By Bethsheba Achitsa
Published January 16, 2010
With trousers being the major outfit for most women, both teenage girls and middle aged women seem to be competing for attention, ushering in exhibitionism where women wear figure-hugging trousers, spaghetti tops and micro mini-skirts that leave many embarrassed.
Many urban centres are crammed with women whose dressing leaves very little to the imagination; women dressed in very tight trousers are the worst kind of persons to watch while boarding public buses and matatus. Their not so well fitting clothes expose their bare bottoms to the embarrassment of many.
Away from the casual dressing, women are now going to the office in skirts that shy off way above the knees. They say their dressing makes them beautiful yet the very same women seem not too comfortable in these very clothes. Girls who have pierced their navels or have tattoos on their backs, breasts, arms or stomachs are always in ‘tumbo-cuts’ so that they display their expensive jewellery or intricate tattoo designs.
Not even the church has been spared by these women who are dressed in revealing clothes with heavy facial make up and jingling jewellery. Normally these attention seekers are never early enough for the services; they make their grand appearance when all are seated and listening to the sermon. Perhaps for greater theatrical effect?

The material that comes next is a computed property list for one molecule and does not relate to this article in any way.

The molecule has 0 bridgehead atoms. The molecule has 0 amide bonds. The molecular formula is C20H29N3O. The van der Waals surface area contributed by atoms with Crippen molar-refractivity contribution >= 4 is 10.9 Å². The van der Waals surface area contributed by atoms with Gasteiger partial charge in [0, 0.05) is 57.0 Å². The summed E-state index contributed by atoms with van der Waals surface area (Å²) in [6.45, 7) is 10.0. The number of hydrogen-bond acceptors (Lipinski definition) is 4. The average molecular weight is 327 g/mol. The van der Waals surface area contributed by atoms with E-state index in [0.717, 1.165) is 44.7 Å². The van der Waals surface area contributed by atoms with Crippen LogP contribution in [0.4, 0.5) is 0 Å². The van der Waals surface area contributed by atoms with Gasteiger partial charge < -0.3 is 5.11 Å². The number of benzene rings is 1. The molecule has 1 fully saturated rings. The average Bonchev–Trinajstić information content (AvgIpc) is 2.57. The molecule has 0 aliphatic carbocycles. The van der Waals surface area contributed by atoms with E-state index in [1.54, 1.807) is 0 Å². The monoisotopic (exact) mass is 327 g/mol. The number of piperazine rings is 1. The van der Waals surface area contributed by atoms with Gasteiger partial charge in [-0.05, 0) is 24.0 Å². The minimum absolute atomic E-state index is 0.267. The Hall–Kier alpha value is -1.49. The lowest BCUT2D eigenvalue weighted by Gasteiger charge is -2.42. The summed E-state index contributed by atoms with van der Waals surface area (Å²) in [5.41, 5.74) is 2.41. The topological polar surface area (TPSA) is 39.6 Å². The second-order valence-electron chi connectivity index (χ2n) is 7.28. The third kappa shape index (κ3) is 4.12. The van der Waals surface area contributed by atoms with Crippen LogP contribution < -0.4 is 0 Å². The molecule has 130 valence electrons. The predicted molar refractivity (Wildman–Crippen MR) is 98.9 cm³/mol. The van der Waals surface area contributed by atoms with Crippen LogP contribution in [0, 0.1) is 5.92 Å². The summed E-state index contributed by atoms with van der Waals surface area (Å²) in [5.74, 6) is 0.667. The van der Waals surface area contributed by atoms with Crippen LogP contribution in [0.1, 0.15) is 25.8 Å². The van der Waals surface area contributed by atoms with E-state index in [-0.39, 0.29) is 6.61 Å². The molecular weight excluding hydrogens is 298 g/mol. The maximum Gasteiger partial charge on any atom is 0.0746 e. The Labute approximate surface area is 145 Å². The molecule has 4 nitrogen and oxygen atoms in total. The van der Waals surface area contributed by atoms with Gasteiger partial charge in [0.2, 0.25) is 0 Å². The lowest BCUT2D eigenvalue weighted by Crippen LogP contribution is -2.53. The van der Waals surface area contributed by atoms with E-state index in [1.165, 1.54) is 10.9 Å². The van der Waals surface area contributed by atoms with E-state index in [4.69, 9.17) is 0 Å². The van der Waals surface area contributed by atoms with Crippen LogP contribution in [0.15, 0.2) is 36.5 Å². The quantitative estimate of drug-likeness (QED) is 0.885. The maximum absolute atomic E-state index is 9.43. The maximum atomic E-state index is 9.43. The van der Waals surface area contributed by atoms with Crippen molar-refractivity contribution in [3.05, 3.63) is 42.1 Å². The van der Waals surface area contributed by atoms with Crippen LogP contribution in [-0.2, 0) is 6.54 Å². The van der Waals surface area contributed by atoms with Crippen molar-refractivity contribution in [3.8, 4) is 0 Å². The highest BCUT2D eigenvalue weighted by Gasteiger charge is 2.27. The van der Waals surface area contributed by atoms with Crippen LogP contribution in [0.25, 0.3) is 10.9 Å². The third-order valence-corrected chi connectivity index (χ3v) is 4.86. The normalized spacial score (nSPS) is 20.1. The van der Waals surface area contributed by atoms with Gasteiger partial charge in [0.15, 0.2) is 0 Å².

At first some women who dressed in handkerchiefs they called skirts were attacked and forcibly undressed by some men in some areas of Kenya, including Nairobi. The men who tore the women’s scanty dressing argued that they were assisting them by tearing their dresses so they could be really naked.
Young women and teenagers have taken exhibitionism a notch higher with the help of the ever improving technology. With social networking sites such as Facebook, Flickr and MySpace, among others, teenagers are exposing their nakedness to the world. Pictures of nude people have become a form of self expression on social networking sites. But nudity in the public arena seems to be more of a marketing gimmick than a punishable offence.
Adolescents seem to be less aware of the imminent danger that these photos of them pose to their future life. When everything in the Google verse is available to everyone at the click of a mouse, young people need to think before posting pictures of themselves in the nude on the internet.
These photos could be a black mark to their names in the corporate setting. With more than 50% of employers looking for candidates through search engines, social networking sites and personal blogs, teenagers need to learn that what seems to be a badge of honour now would in future hurt their careers or relationships.